In August 2010, Earth Eats reported on how Life Organic Farms, based in Monroe County, Indiana, runs a Community-Supported AgricultureÂ (CSA) program to help manage the costs of their farm.
CSAs are growing in popularity around the country as a way for farmers to manage their expenses and for consumers to build connections with their food sources.
Given the growing profile of CSAs both in and out of the United States, Earth Eats is going to publish a short series of articles that profile the history of the CSA initiative and its connection with the organic movement, the current life of the CSA in the United States, and the CSA overseas.
When subscribers sign up for a CSA, they pay a sum of money to a farm early in the planting season, usually around March.
The farms then use that money to cover early season expenses ranging from seed purchase to equipment maintenance and the hiring of labor.
During harvest season, subscribers receive boxes of food from the farm according to a predetermined schedule (usually weekly) for a fixed number of weeks (usually 20-25, depending on the region).
Consumers often find CSAs to be an economical way to get organic produce, and to encourage healthy eating habits.
Farmers appreciate the fact that it decreases, and sometimes eliminates, the need to take out early-season loans to pay start-up costs. Those loans would be taken out against the anticipated revenue that comes from selling the harvest, but if the harvest fails due to bad weather or other natural disasters, they still need to be repaid.
Under a CSA model, subscribers agree to adopt some of the risk that goes along with farming as an enterprise.
The origins of the CSA model are disputed. There are a few versions of the story that circulate, and nobody is really sure which one is true.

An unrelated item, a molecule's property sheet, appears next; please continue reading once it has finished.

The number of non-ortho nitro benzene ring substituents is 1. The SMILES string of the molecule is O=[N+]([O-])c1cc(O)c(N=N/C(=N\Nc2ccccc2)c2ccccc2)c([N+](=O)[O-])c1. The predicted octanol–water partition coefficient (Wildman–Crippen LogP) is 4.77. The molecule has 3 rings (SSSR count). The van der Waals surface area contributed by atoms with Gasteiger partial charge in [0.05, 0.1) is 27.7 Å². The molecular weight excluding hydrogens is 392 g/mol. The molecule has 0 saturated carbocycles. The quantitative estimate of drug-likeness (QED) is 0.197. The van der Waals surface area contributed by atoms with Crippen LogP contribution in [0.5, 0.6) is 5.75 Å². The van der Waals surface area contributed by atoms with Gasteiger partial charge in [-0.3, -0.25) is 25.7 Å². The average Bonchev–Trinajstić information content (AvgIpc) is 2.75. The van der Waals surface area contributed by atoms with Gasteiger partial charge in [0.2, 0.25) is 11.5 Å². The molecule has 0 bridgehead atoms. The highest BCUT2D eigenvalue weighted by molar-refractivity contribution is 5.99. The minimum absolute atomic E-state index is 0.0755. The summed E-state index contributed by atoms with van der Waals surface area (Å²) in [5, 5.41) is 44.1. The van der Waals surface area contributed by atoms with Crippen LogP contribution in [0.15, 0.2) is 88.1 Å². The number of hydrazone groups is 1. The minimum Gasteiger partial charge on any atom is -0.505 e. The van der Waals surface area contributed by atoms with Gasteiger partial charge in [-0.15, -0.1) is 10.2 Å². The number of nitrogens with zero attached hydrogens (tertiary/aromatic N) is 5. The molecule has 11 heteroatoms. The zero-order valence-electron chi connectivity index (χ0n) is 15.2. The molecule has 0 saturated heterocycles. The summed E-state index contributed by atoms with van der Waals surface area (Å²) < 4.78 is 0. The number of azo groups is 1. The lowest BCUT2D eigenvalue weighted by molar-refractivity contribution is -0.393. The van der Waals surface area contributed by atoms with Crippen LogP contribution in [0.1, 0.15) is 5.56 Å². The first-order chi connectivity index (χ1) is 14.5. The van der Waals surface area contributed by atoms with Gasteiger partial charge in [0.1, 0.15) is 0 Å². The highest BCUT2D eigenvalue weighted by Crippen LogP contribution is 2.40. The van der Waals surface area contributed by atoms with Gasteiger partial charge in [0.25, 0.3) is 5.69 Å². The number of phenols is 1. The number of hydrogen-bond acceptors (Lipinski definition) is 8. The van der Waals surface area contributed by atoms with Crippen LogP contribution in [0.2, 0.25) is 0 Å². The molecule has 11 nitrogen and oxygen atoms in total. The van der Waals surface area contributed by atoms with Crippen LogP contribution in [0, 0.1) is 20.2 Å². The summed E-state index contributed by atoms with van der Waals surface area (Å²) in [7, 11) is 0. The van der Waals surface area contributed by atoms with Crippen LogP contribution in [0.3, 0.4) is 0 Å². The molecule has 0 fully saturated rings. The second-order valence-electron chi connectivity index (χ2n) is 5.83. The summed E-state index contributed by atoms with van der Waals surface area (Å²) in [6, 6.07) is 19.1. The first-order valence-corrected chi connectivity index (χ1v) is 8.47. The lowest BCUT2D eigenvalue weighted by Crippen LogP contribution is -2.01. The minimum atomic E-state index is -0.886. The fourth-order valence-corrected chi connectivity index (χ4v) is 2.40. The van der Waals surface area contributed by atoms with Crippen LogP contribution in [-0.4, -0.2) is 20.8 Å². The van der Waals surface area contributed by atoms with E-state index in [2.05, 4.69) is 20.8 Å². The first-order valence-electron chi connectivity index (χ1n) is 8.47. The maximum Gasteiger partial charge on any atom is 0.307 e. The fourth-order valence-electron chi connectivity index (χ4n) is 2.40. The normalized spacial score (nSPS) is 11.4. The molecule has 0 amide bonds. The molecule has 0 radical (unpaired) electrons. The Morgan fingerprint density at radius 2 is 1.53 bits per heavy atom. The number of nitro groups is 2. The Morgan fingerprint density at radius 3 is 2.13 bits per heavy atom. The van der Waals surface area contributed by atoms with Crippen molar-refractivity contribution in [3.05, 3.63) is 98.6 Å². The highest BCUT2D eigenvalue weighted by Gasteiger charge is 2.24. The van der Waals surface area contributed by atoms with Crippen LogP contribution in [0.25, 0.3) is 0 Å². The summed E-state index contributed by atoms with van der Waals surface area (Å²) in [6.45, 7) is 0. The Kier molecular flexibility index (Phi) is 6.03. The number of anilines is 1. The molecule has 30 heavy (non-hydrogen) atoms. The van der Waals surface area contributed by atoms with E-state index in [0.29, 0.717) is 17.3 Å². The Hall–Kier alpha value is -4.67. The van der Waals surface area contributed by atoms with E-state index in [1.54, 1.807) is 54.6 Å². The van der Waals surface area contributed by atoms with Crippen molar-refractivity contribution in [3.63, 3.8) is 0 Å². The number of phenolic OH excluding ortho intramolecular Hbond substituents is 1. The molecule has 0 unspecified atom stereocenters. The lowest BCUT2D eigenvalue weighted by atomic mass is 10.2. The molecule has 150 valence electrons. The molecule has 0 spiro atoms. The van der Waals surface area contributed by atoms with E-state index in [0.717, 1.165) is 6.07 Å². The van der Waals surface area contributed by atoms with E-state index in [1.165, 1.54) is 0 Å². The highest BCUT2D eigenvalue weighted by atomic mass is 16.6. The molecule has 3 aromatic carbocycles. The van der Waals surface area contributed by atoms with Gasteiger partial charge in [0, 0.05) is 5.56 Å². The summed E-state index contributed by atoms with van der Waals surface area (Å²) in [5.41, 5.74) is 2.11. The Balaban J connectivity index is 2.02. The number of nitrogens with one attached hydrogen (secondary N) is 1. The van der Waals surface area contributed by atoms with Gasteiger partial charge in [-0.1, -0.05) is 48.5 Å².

Organics And Ethics In Japan
The most common narrative, which collective wisdom has inscribed on the Wikipedia page for CSA, is that in 1965, a group of Japanese women were concerned by the possible effects of pesticides on arable Japanese land, and the associated increase in imports.
These women started the first CSA projects, called Teikei, out of a desire to make local, pesticide-free food available in their communities.
A Homegrown Tradition
Steve McFadden of The Rodale Institute, traces the American CSA movement to a root much closer to home: the American CSA movement had its origins in Europe's biodynamic agricultural tradition, with no awareness of the similar project going on in Japan at the same time.
The two pioneering ventures were Indian Line Farms in western Massachusetts and Temple Wilton Farms in New Hampshire.
Temple-Wilton Community Farm: Running On Pledges
The Temple-Wilton Community Farm was supported through pledges paid in advance by consumers at whatever rate they could afford, rather than paying fixed prices at harvest time.
Its managers would publish the farm's annual budget and ask members to pledge whatever they could contribute to help the farm to meet its budget requirements.
Indian Line Farms: Growing Human Connections
Indian Line Farms, however, coined the term "Community-Supported Agriculture" and designed the CSA model as it currently exists.
The farmers who built Indian Line were advocates of sustainable farming, the idea that food should be grown and sold locally, and of strengthening the fading connections between farmers and consumers.
"We began to see CSA as a way to bring these key ideas together," says Susan Witt, one of the founders of Indian Line Farms.
Robyn Van En, the original owner of Indian Line Farms, developed and distributed educational material explaining how to start CSAs.
Both Indian Line Farms and the Temple-Wilton Community Farm are still functioning in 2011.
(Read part 2 of our series profiling the past, present, and future of CSA farming around the world.)
- Community Farms In The 21st Century: Poised For Another Wave Of Growth? (The Rodale Institute)
- Community Supported Agriculture (USDA Alternative Farming Systems Information Center)